General Film Discussion

Pulling a Travolta

Although some may interpret this to mean manually stimulating someone related to John Travolta, this is NOT what I am referring to here. “Pulling a Travolta” is used here to describe a very successful technique employed by some media-savvy actors to prolong their appeal to audiences.

In essence, it describes when an actor will appear in a string of movies ranging from pretty good to completely average (reference Pulp Fiction and Swordfish if examples are needed). The actor then will take up to 5 years off to spend with family.

Although deceptively simple, this plan works wonders for a talented actor’s career. At just the point when an actor is getting on the public’s nerves, he/she disappears for long enough that people start to want to see then in movies again.

I wish that more actors would follow this technique. Are you listening Tom Cruise???

EK

The Eyes Wide Shut Effect (aka EWSE); 2/7/08

Although it is an older movie, many readers may recall director Stanley Kubrick’s last film, Eyes Wide Shut. The movie was remarkable for its vision, thought-provoking plot and unusual interaction between its primary stars, the then-married Nicole Kidman and Tom Cruise.

It was also memorable for its unusually graphic sex scenes, which were in almost all cases partially obscured by obviously positioned CG shadows.

Since that film, other filmmakers have used similar devices to obscure so-called “private parts” from view, with an often un-intentionally hilarious result. For example, the recent film “Beowulf” has an entire sequence with the main character walking around nude. Instead of an occasional glance of his genitals, we get strategically placed smoke, flame, wooden beams, and so forth–all of which I found hilarious.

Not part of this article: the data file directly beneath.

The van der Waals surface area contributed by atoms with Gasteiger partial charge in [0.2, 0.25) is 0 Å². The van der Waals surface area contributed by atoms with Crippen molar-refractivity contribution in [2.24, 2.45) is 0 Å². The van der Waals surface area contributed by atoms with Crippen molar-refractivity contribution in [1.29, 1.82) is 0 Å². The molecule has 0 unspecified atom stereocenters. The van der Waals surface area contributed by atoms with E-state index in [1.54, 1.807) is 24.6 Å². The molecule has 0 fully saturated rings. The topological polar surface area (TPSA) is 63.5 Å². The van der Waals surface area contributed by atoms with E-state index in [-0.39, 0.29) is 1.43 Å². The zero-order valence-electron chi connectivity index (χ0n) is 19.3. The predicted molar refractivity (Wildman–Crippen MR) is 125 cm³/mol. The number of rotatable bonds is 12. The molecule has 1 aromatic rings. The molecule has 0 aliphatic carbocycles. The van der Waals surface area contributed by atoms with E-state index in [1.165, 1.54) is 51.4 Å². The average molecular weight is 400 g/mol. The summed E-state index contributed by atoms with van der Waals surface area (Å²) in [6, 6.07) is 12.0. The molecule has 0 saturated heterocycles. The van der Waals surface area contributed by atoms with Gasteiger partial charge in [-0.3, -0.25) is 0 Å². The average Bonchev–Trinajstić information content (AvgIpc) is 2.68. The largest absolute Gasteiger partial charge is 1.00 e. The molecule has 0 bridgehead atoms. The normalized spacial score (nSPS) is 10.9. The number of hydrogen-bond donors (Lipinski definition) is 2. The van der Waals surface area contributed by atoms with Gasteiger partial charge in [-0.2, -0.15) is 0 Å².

Who are they trying to kid?

Don’t get me wrong, the second to the last thing that I want to see in a movie is tubesteak, but to so obviously obscure it is ridiculous, and draws far too much attention to itself by being unnatural in both appearance and form. They could just as well CG a maple leaf in place for how natural it looks.

It’s sort of like the pixellated distortion that adorns many anime pictures and films obscuring a v**ina, p*nis or act of sexual congress. Do I really need to be protected from viewing what is obviously taking place? If I wanted distorted genitals or sex acts I could tune in the scrambled Spice Channel and watch the blurry, dyschromatic sex depicted there.

No thanks.

EK

Flogging Your Frodo; 12/27/2007
There is something to the saying that “too much of a good thing is more likely to result in spraining something than a good time.” I think the phrase may have come from one of John Holmes‘ ex-girlfriends, but I could be wrong.

Many would agree with the sentiment that the LOTR was a very well done trilogy.
Peter Jackson showed an almost unearthly mastery of all things Tolkien in the films’ production, and bears a suspicious resemblance to a Hobbit himself.

However, do we really need the Spiderwick Chronicles, Narnia, The Golden Compass, Eragon, the Hooter Girls Decalogue and the Cheerleader Wet T-shirt Contest Trilogy? Ok, so the last two may have been made up by my subconscious, but you get the idea. . . .

I am not protesting the development of so many book-to-movie franchises, only that their explosion over the past few years has diluted much of the original thinking and creativity that they contain by virtually forcing comparison with the LOTR. As such, this renders them almost impossible to be interpreted on the basis of their own merits and weaknesses.

I would like to call a temporary moratorium on book trilogy-to-movie franchises. At least for a year or two.

EK